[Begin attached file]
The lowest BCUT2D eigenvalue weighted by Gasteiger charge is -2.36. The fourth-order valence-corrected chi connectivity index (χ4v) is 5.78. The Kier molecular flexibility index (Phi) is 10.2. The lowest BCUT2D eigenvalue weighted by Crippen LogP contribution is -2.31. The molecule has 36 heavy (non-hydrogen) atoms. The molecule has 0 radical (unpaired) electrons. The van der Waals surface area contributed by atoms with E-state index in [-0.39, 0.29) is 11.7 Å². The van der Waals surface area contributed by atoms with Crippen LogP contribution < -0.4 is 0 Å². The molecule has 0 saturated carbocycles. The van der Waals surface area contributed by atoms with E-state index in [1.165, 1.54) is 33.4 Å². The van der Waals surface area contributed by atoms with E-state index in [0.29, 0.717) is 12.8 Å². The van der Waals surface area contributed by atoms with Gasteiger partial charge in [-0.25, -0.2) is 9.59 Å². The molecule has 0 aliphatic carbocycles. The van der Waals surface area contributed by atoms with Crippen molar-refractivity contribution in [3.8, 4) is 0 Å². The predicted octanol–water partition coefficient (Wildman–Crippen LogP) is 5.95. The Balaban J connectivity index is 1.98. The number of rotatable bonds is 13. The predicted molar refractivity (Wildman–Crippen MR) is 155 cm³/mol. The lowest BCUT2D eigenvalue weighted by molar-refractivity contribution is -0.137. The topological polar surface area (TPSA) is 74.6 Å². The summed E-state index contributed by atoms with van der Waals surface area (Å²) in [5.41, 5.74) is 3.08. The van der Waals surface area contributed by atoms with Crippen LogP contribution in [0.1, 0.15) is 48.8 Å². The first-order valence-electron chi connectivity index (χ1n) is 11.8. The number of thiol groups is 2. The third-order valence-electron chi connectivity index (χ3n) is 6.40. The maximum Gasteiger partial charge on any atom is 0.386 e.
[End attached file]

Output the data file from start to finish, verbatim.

The lowest BCUT2D eigenvalue weighted by Gasteiger charge is -2.36. The fourth-order valence-corrected chi connectivity index (χ4v) is 5.78. The Kier molecular flexibility index (Phi) is 10.2. The lowest BCUT2D eigenvalue weighted by Crippen LogP contribution is -2.31. The molecule has 36 heavy (non-hydrogen) atoms. The molecule has 0 radical (unpaired) electrons. The van der Waals surface area contributed by atoms with E-state index in [-0.39, 0.29) is 11.7 Å². The van der Waals surface area contributed by atoms with Crippen LogP contribution < -0.4 is 0 Å². The molecule has 0 saturated carbocycles. The van der Waals surface area contributed by atoms with E-state index in [1.165, 1.54) is 33.4 Å². The van der Waals surface area contributed by atoms with E-state index in [0.29, 0.717) is 12.8 Å². The van der Waals surface area contributed by atoms with Gasteiger partial charge in [-0.25, -0.2) is 9.59 Å². The molecule has 0 aliphatic carbocycles. The van der Waals surface area contributed by atoms with Crippen molar-refractivity contribution in [3.8, 4) is 0 Å². The predicted octanol–water partition coefficient (Wildman–Crippen LogP) is 5.95. The Balaban J connectivity index is 1.98. The number of rotatable bonds is 13. The predicted molar refractivity (Wildman–Crippen MR) is 155 cm³/mol. The lowest BCUT2D eigenvalue weighted by molar-refractivity contribution is -0.137. The topological polar surface area (TPSA) is 74.6 Å². The summed E-state index contributed by atoms with van der Waals surface area (Å²) in [5.41, 5.74) is 3.08. The van der Waals surface area contributed by atoms with Crippen LogP contribution in [0.1, 0.15) is 48.8 Å². The first-order valence-electron chi connectivity index (χ1n) is 11.8. The number of thiol groups is 2. The third-order valence-electron chi connectivity index (χ3n) is 6.40. The maximum Gasteiger partial charge on any atom is 0.386 e.